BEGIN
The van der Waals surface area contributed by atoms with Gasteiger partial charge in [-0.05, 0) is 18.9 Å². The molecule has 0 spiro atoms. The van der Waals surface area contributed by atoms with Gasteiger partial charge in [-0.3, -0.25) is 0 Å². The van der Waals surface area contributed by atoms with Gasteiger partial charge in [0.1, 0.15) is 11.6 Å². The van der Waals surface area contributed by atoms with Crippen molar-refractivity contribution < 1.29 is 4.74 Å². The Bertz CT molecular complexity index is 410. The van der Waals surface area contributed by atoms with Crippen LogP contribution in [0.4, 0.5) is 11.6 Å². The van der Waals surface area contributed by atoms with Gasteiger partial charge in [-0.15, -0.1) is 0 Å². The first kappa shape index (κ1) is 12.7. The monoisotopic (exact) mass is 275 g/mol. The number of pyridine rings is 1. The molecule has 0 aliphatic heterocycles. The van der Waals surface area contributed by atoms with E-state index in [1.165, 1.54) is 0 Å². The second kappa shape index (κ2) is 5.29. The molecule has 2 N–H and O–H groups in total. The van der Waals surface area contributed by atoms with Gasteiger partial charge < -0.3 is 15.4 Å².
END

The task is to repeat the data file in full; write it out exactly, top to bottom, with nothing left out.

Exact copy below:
The van der Waals surface area contributed by atoms with Gasteiger partial charge in [-0.05, 0) is 18.9 Å². The molecule has 0 spiro atoms. The van der Waals surface area contributed by atoms with Gasteiger partial charge in [-0.3, -0.25) is 0 Å². The van der Waals surface area contributed by atoms with Gasteiger partial charge in [0.1, 0.15) is 11.6 Å². The van der Waals surface area contributed by atoms with Crippen molar-refractivity contribution < 1.29 is 4.74 Å². The Bertz CT molecular complexity index is 410. The van der Waals surface area contributed by atoms with Crippen LogP contribution in [0.4, 0.5) is 11.6 Å². The van der Waals surface area contributed by atoms with Gasteiger partial charge in [-0.15, -0.1) is 0 Å². The first kappa shape index (κ1) is 12.7. The monoisotopic (exact) mass is 275 g/mol. The number of pyridine rings is 1. The molecule has 0 aliphatic heterocycles. The van der Waals surface area contributed by atoms with E-state index in [1.165, 1.54) is 0 Å². The second kappa shape index (κ2) is 5.29. The molecule has 2 N–H and O–H groups in total. The van der Waals surface area contributed by atoms with Gasteiger partial charge < -0.3 is 15.4 Å².